The group’s missions do not start and end on operating tables. They introduce rehabilitative programs for the patients. They educate local orthopaedic surgeons. They assist in a country’s development of programs designed to reduce arthritis-related disabilities. They partner with in-country clinicians to establish arthritis care that is practical and sustainable.
“It has been a privilege to be a part of something like this,” says Dr. Lalit Puri, division head of adult reconstruction for North Shore Orthopaedic Institute and a part of nine Operation Walk Chicago missions. “Patients show a great amount of gratitude. Great warmth is generated. The interaction between patients and volunteers is rich, always rich.
“It takes a tremendous amount of teamwork each time we enter a country, and we’ve gotten better at it,” the Glenview resident adds. “The number of things we do, the number of people doing what they need to do … it’s like an orchestra.”
Among the indelible memories Dr. Puri absorbs on each mission are patients’ looks moments before surgery. He detects relief from them. He sees hope — a feeling many of the impoverished hadn’t experienced in years, perhaps decades.
“There’s a tremendous amount of calm in their eyes,” he says. “It’s a remarkable peace. My sense is, they’d been through so much discomfort that they’re willing to take on something as major and as challenging as joint replacement surgery. They show a great deal of courage.”
A significant amount of the money donated annually to Operation Walk Chicago comes from joint-replacement patients who live on the North Shore and other parts of Chicagoland. Most feel completely different after surgery. They are optimistic again, mobile again, on the road to a pain-free state. They find themselves in a giving mood. Their generosity makes similar surgery possible for people near and far, from an uninsured Chicagoan to a disabled electrician in Kathmandu.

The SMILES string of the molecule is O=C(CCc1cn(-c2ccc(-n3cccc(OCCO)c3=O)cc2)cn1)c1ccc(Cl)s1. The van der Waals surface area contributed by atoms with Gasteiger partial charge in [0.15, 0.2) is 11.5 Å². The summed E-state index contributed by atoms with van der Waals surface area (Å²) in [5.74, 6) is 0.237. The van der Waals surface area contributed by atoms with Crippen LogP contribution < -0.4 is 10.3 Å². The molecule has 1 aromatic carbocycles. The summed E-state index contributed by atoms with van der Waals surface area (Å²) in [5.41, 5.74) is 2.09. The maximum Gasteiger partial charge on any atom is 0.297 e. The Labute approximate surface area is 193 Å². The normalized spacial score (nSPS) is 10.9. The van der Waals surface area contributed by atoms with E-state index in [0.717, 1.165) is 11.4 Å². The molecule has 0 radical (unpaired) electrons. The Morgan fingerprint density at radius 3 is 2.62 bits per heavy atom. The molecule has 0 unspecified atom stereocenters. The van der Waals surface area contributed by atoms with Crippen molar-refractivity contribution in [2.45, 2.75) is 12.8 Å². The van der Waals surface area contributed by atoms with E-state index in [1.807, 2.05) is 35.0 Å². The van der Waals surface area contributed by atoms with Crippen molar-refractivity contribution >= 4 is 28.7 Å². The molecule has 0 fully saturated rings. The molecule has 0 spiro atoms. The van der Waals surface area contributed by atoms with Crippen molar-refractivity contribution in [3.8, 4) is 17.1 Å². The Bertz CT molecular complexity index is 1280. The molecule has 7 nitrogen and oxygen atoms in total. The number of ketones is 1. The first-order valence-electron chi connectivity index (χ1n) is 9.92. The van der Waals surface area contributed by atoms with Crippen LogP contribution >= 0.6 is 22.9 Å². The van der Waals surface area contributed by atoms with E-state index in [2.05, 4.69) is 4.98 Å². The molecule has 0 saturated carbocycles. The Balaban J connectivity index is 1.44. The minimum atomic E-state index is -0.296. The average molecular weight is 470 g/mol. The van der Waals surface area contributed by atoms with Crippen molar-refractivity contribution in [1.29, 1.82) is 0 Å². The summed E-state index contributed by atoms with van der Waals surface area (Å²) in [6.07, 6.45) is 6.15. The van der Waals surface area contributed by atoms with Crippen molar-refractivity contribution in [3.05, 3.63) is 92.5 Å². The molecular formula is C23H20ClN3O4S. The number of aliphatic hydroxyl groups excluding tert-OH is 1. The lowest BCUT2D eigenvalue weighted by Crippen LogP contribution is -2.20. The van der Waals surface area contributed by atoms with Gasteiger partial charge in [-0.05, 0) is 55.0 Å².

“They went through the experience of a hip or a knee replacement surgery, and they want somebody else to be able to experience it and benefit from it,” says Dr. Stulberg, the Operation Walk Chicago cofounder. “Patients and donors from here wrote letters to the patients in Vietnam. In the letters they described a procedure and their experiences as patients. They let the patients in Hanoi know what to expect. We read those letters to the Vietnamese patients when we were there.”
Operation Walk Chicago plans to upgrade a hospital in Nepal later this year. Time also will be devoted in 2015 to prepare for a clinical mission in Brazil next year. It typically takes at least nine months to fully corral all the moving pieces of a major mission, to sort its critical details, to streamline its logistics. It takes time to hone an orchestra.
Another band of Operation Walk Chicago volunteers will return to Hanoi in 2016. More hips will be replaced. More knees will be replaced. A certain 28-year-old man — who has functioning hips now, who is bedridden only when he is tired now — is expected to undergo two knee replacement surgeries.
One of Dr. Brander’s favorite stories just got better.
For more information on Operation Walk Chicago or to donate to the organization, please visit www.operationwalkchicago.com.